• @NoneBusiness Thanks for the clarification, makes sense. That is a material nuance to consider. I guess that leaves you with fewer options, the most straight-forward probably being reducing communication to bare minimum required in order for you to check that box on your duties and responsibilities, while continuing to work with your manager to find a way to disassociate your job duties from hers, or have someone play referee and serve as a go-to buffer between you, so she does not approach you directly but instead everything is sent through the secondary channel, including your answers.
    – A.S
    Jun 30 at 16:27

You do not seek a continued relationship with her.
Therefore, you need to be formal, not polite.

Additionally, this person is already in imperfect standing.

  1. Openly CC your manager on all email communication with her.
  2. When approached through other channels, switch to email.
  3. Schedule a 1:1 with your manager to discuss this specific situation, ASAP.

It's very likely that a 1:1 will solve your problem. If it doesn't, you have to escalate:

  1. Ask your manager when you're not sure what to reply or it's going to take more than a few minutes.
  2. Collect and summarize a record of unreasonable requests from your ex-manager - a case against her.
  3. Together with your manager, consider if you can take this case to a manager above, one that has authority over your ex.

Directly assigning tasks to a former charge is highly unprofessional. Hopefully at some layer of your organization there is a skilled enough manager to recognize and rectify that.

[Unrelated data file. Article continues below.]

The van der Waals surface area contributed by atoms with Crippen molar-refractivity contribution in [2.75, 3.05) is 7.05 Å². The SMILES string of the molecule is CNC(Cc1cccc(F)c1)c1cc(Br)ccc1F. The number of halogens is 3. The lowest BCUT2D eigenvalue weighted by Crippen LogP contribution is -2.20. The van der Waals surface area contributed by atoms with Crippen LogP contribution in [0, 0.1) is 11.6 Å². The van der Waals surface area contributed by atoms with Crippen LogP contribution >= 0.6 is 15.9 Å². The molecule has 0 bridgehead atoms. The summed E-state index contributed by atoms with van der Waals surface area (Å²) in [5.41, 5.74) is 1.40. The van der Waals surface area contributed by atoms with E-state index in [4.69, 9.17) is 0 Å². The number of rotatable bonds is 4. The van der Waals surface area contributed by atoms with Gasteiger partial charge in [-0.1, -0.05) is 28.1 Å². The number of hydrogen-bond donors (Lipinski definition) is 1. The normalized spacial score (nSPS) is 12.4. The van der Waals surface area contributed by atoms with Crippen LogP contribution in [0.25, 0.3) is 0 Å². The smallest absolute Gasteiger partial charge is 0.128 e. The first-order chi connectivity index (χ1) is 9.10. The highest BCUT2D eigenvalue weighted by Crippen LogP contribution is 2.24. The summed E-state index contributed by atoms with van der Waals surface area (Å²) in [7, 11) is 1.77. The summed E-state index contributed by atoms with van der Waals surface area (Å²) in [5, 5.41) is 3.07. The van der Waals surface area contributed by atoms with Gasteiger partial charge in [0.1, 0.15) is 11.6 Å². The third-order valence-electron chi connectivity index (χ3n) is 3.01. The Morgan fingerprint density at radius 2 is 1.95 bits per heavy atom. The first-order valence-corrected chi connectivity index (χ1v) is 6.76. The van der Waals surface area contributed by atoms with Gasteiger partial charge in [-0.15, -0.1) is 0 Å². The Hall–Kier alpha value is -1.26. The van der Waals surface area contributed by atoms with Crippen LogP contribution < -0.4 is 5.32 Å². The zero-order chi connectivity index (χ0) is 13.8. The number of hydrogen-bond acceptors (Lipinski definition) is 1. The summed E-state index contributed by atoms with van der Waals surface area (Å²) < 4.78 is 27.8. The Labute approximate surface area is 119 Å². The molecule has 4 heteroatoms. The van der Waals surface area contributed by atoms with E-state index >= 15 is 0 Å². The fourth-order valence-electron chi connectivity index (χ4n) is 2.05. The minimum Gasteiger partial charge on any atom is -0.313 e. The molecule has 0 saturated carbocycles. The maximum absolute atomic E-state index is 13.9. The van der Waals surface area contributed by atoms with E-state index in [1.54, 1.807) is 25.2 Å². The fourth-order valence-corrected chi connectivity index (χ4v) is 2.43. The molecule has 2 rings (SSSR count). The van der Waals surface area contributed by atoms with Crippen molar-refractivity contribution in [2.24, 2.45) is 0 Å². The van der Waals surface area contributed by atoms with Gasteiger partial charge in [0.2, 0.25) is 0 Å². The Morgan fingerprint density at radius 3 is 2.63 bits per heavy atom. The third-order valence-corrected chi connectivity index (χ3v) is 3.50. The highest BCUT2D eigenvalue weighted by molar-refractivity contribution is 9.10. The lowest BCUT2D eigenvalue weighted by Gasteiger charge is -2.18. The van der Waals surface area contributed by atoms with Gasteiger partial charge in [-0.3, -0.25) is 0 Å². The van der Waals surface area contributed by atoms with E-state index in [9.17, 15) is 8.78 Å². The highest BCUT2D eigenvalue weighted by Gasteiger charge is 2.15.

This shouldn't be your fight. Companies hire managers to fix exactly this kind of issues. Some are bad apples, but hopefully your new one isn't, and will do their job.

  • 1
    +1 for CCing your current manager in. Let them know you're going to do that so they don't get freaked out by seeing potentially dozens of emails they don't need to do anything about. You can also ask your current manager, in the email thread, "Should I prioritize this over X,Y,Z?" so the ultimate decision is your manager's. If you've got a strong relationship with your current manager and raise it in a 1:1 so they know what you're doing, they'll support this approach.
    – Karl Brown
    May 30 at 11:06

If you don't want to talk to this person, then don't. Don't respond to her emails, don't respond to her messages, don't respond to her meeting requests. Try as best as you can to not be put on any teams or assignments with her, and if you are, then report to your manager aggressively (as in, promptly, quickly, and with as much information as you can) when/if she seems to be sabotaging your joint projects. If she pulls her weight, then continue to work with her as amicably as possible but don't hesitate to throw her under the proverbial bus at the first opportunity if necessary.

That's it. If she asks you for help, don't even respond. Don't even say "no". Eventually she'll either shape up, or drown in her own incompetence, neither of which is your problem.

  • In my opinion, ignoring coworkers (and people in general) is highly unprofessional, and tends to have negative backlash.
    – Gertsen
    May 31 at 9:36